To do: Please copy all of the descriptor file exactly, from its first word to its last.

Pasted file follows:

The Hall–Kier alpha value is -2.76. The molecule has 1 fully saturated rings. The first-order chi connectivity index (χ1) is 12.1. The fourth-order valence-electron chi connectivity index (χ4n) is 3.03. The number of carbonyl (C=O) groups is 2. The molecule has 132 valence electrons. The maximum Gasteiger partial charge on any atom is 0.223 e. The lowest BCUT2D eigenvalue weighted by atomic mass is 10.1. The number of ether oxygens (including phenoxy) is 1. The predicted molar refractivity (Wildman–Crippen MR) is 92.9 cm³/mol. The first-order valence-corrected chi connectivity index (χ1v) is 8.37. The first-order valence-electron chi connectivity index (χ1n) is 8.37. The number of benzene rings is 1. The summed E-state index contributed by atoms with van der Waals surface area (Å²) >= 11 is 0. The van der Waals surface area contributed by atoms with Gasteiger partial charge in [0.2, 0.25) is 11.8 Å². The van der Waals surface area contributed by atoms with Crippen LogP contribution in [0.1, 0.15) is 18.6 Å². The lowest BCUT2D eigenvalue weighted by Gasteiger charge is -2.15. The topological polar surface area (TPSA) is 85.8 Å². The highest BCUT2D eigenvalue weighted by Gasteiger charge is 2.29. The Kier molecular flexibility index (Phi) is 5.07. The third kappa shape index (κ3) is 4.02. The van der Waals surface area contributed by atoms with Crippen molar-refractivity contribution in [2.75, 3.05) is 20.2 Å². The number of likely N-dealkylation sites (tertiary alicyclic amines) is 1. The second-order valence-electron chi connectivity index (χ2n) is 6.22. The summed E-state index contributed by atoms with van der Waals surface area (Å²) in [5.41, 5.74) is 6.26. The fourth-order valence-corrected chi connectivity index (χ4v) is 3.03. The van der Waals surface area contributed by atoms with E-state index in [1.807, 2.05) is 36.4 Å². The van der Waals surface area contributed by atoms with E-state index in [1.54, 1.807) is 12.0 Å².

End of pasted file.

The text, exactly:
The Hall–Kier alpha value is -2.76. The molecule has 1 fully saturated rings. The first-order chi connectivity index (χ1) is 12.1. The fourth-order valence-electron chi connectivity index (χ4n) is 3.03. The number of carbonyl (C=O) groups is 2. The molecule has 132 valence electrons. The maximum Gasteiger partial charge on any atom is 0.223 e. The lowest BCUT2D eigenvalue weighted by atomic mass is 10.1. The number of ether oxygens (including phenoxy) is 1. The predicted molar refractivity (Wildman–Crippen MR) is 92.9 cm³/mol. The first-order valence-corrected chi connectivity index (χ1v) is 8.37. The first-order valence-electron chi connectivity index (χ1n) is 8.37. The number of benzene rings is 1. The summed E-state index contributed by atoms with van der Waals surface area (Å²) >= 11 is 0. The van der Waals surface area contributed by atoms with Gasteiger partial charge in [0.2, 0.25) is 11.8 Å². The van der Waals surface area contributed by atoms with Crippen LogP contribution in [0.1, 0.15) is 18.6 Å². The lowest BCUT2D eigenvalue weighted by Gasteiger charge is -2.15. The topological polar surface area (TPSA) is 85.8 Å². The highest BCUT2D eigenvalue weighted by Gasteiger charge is 2.29. The Kier molecular flexibility index (Phi) is 5.07. The third kappa shape index (κ3) is 4.02. The van der Waals surface area contributed by atoms with Crippen molar-refractivity contribution in [2.75, 3.05) is 20.2 Å². The number of likely N-dealkylation sites (tertiary alicyclic amines) is 1. The second-order valence-electron chi connectivity index (χ2n) is 6.22. The summed E-state index contributed by atoms with van der Waals surface area (Å²) in [5.41, 5.74) is 6.26. The fourth-order valence-corrected chi connectivity index (χ4v) is 3.03. The van der Waals surface area contributed by atoms with E-state index in [1.807, 2.05) is 36.4 Å². The van der Waals surface area contributed by atoms with E-state index in [1.54, 1.807) is 12.0 Å².